|St. Peter's, London Docks, Wikimedia Commons|
"Moreover, the idea that a hodge-podge worship will necessarily cost less than a splendid one is childish. Even if quality liturgical art is relatively costly (no more and often much less than the tawdriest), what would be stopping the building of churches or altars worthy of the name, or ceasing to make priestly vestments that are not niggardly or hideous, do for the poor? It would suddenly enrich all those petty tradesmen who already extract only too much money from the clergy by soliciting them to accept their lines of supposedly inexpensive trash, but it would pauperize a lot of craftsmen or workers who most deserve our concern. And does not the Church need artists as well as scholars to announce the Gospel in the culture of each age? Yet today her clergy scorn artist and scholar alike. . . ."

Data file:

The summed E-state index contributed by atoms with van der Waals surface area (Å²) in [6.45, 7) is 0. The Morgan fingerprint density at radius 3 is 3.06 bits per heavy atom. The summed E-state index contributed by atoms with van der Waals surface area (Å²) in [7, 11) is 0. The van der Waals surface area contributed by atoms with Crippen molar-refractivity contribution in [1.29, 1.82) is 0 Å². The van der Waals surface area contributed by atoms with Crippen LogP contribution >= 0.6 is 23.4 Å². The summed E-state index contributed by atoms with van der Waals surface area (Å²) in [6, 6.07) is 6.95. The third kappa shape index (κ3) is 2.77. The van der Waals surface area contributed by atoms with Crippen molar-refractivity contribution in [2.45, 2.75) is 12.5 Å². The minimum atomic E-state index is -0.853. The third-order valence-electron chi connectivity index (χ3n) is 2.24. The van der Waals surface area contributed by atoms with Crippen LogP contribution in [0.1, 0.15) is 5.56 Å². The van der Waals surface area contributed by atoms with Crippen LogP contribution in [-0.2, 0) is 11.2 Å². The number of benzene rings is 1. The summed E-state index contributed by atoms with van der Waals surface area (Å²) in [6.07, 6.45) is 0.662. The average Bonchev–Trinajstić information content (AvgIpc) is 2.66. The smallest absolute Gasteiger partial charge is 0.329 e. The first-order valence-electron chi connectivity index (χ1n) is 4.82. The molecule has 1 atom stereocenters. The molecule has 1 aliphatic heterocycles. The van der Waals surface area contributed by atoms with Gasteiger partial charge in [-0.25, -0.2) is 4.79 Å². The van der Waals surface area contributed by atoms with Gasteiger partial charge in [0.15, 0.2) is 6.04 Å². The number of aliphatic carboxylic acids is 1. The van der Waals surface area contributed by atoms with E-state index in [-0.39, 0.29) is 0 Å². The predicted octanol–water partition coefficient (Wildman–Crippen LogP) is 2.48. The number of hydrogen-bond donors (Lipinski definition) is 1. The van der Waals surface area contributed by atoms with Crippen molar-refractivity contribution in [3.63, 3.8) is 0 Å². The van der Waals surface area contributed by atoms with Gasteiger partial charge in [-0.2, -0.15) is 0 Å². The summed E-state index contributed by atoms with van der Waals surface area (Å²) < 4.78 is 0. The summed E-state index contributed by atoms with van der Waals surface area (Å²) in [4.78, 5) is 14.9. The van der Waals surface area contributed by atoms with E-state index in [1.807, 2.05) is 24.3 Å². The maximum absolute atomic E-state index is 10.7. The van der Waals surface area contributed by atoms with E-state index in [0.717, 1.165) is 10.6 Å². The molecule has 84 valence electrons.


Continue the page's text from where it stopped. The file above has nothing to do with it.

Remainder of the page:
Louis Bouyer, The decomposition of Catholicism, trans. Charles Underhill Quinn (Chicago: Franciscan Herald Press, 1969 ), 22-23.